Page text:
I recently had a client in my office for whom I did a full financial plan. The cool thing about financial planning is that you cover several aspects of personal finance. One of them is estate planning. Most people underestimate the numerous tasks related to estate planning and wrongly identify a close (and trustworthy) person to be the sole liquidator. However, managing an estate is more complicated than simply writing a few checks! Fortunately, for those who can afford it, you can name a professional among your liquidators. I have listed the reasons why your estate should pay fees once you are dead to have someone manage your assets:
Picture this: you are working 50 hours a week, you and your wife are stuck between work and picking up the kids at daycare, the older one is playing hockey 3 times a week and your younger daughter takes dance class on Saturday mornings. You get home one day and open your mail; there is a notice stating that you have been named liquidator for your (single and rich!) deceased uncle that lives in city far, far away. Do you really think you have time to get there, make a list of all assets, find the will, have it homologated, open an estate account, etc.? You would be relieved to see that there is another liquidator in the notice, a professional, perhaps an estate lawyer from his financial institution who will be there to assist you 😉
I think that I would not be able to be the only liquidator for my parents or my wife. It is a hard task when you have to go through a lot of emotions at the same time. You may not take the right decisions or think about everything. A professional can manage the estate considering tax implications and legal aspects.
If you have brothers or sisters, taking care of your parents’ estate could create tension in the remaining family. One may have his own thoughts about how to best manage the investment portfolio or split the rental properties. A professional will be there to ensure a non-biased perspective and respect the will in its entirety. In this way, the decisions may be easier to accept by all family members. They have seen that the process is managed by a neutral party not related to the family.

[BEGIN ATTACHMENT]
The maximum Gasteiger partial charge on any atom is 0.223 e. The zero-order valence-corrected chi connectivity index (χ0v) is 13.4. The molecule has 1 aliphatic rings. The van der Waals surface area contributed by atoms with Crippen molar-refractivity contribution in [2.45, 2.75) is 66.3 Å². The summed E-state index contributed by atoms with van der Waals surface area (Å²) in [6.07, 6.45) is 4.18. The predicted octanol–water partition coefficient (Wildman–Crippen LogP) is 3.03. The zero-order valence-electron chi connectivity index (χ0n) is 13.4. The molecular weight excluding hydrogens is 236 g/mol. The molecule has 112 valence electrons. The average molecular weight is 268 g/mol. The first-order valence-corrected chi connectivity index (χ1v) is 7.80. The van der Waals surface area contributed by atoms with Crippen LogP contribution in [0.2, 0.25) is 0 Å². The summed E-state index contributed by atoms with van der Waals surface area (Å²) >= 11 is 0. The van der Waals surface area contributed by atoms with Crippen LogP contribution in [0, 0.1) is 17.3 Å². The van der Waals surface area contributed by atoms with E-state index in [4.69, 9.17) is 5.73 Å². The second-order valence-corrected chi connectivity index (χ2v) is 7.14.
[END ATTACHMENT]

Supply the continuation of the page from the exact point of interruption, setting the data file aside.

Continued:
Experience (legal aspects and tax efficiency)
Unless you are in the midst of a string of serious bad luck, you won’t be the liquidator too often in your life. You might not feel at ease with the legal aspects related to the liquidator’s tasks. It’s even worse if you are not a fan of personal finance to begin with! So, instead of getting stuck with such nightmare, you can ask a professional whose job is to liquidate estates. Even though there are fees charged, he will not only take the burden off your shoulders, he will probably provide sound advice. This will help the estate save money and pay for a part of the fees (if not totally).
One last piece of advice when choosing a professional liquidator is to pick 1 or 3 liquidators in your will. If you pick your brother and a professional and they don’t agree, no decisions will ever be taken regarding your estate. With an odd number, at least there can be a tie-breaker. 😉 Depending on the services offered, a professional liquidator usually charges in the neighbourhood of 2% of the estate assets. It may seem pretty high but it is not that much to buy piece of mind and professional advice during a difficult time in the lives of your family and friends.
Other post in this series:
image source: Matthew Stewart
|How I Suck at Not Paying Debts||Hitting 6 Figures Income at 28|
|How I Get a Huge Income Raise Each Year||Making $125K Online in 12 months|
|How I Buy Blogs||Most Debated Articles: The Primerica Saga|
|How I Have Survived My MBA||What is So Wrong With Making Money?|
|How I run multiples blogs and makes money without burning out|